An Illustrated History of
The Society of The Cincinnati
in The State of New Jersey
By Kelly Loyd Stewart
The Society of the Cincinnati is a vibrant community of fellowship and high purpose, dedicated to the memory of heroes who secured the independence of the United States. We welcome your interest in our unique organization and invite you to learn more about us.
Established in 1783, as the American War for Independence drew to a close, the Society of the Cincinnati is the oldest private patriotic organization in the United States. The Society is also our nation’s first hereditary organization. The founders of The Society assigned their descendants the task of preserving the memory of the patriotic sacrifices that made American liberty a reality.
As members of The Society, we take that task very seriously. Our educational work reaches all parts of the United States. We preserve and provide access to one of the world’s great collections of books and manuscripts illuminating history of the War for Independence and a remarkable collection of art and artifacts illustrating that war and the long history of our organization. These rich public programs are the heart of the American Revolution Institute of the Society of the Cincinnati.
The Society of the Cincinnati and our American Revolution Institute are dedicated to promoting scholarly and popular interest in the extraordinary generation that created our great republic. We encourage you to visit our headquarters in Washington, D.C., use our library, attend a lecture, tour our museum, or view one of our exhibitions. We invite you to join us in honoring our heroes who established our republic and who risked their lives and fortunes to defend the liberties we all enjoy.
The Golden Eagle Emblem
Pierre L'Enfant, a Continental Army engineer, designed a badge worn on the lapel, similar to the French Order of Saint Louis. L'Enfant designed an elegant badge, consisting of a gold eagle with its wings spread, bearing a cartouche on its breast with the image of Cincinnatus and the motto prescribed in the Institution. "He gave all to serve the republic," celebrating his virtuous sacrifice. This badge or insignia of the Society of the Cincinnati, known informally as the "Eagle," has been the most important and widely recognized symbol of the organization since 1784, when L'Enfant returned from France, where he went to have the first group of Eagles made. The Eagle was prized by members of the Society, not simply as a symbol of membership, but as proof of their virtuous conduct. It was a badge of honor.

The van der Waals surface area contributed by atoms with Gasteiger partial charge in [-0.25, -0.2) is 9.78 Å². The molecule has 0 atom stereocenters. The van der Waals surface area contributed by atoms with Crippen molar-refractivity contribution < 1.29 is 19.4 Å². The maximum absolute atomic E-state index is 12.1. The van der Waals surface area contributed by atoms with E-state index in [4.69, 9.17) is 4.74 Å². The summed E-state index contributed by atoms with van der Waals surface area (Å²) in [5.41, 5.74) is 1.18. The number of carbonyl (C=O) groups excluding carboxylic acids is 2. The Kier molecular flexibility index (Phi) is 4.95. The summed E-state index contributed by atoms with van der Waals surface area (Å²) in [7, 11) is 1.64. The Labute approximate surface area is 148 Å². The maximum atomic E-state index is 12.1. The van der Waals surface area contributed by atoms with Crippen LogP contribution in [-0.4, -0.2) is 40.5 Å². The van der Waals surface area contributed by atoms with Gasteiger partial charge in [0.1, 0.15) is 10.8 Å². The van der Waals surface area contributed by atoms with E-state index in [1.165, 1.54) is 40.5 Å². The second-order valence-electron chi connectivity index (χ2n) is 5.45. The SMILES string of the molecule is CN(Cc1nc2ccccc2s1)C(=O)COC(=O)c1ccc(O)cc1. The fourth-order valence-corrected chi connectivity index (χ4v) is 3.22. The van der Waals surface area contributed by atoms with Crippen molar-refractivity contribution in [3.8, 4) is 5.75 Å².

Kelly Stewart the author of this book is a past president of the Society of the Cincinnati in the State of New Jersey. He has authored several histories of military hereditary societies and books of genealogies. Kelly served as the Membership Chairman of the Society of the Cincinnati in the State of New Jersey for a number of years and has been a member of the membership committee since becoming a hereditary member. He was the co-chairman of the committee to host the Triennial of the Society of the Cincinnati, which was held in Princeton, New Jersey in 2013. Using the earlier histories of the New Jersey Society at Anderson House to verify member applications prompted Kelly to bring the history of the society up to date. Ten years of research has gone into this volume. The member biographies are fascinating to read. The rich and colorful lives of these men who share the ideal of service to the nation are filled with examples of dedication and sacrifice to our country. Kelly is indebted to many of his fellow members and the publications committee of the New Jersey Society for their advice and assistance in creating this work.
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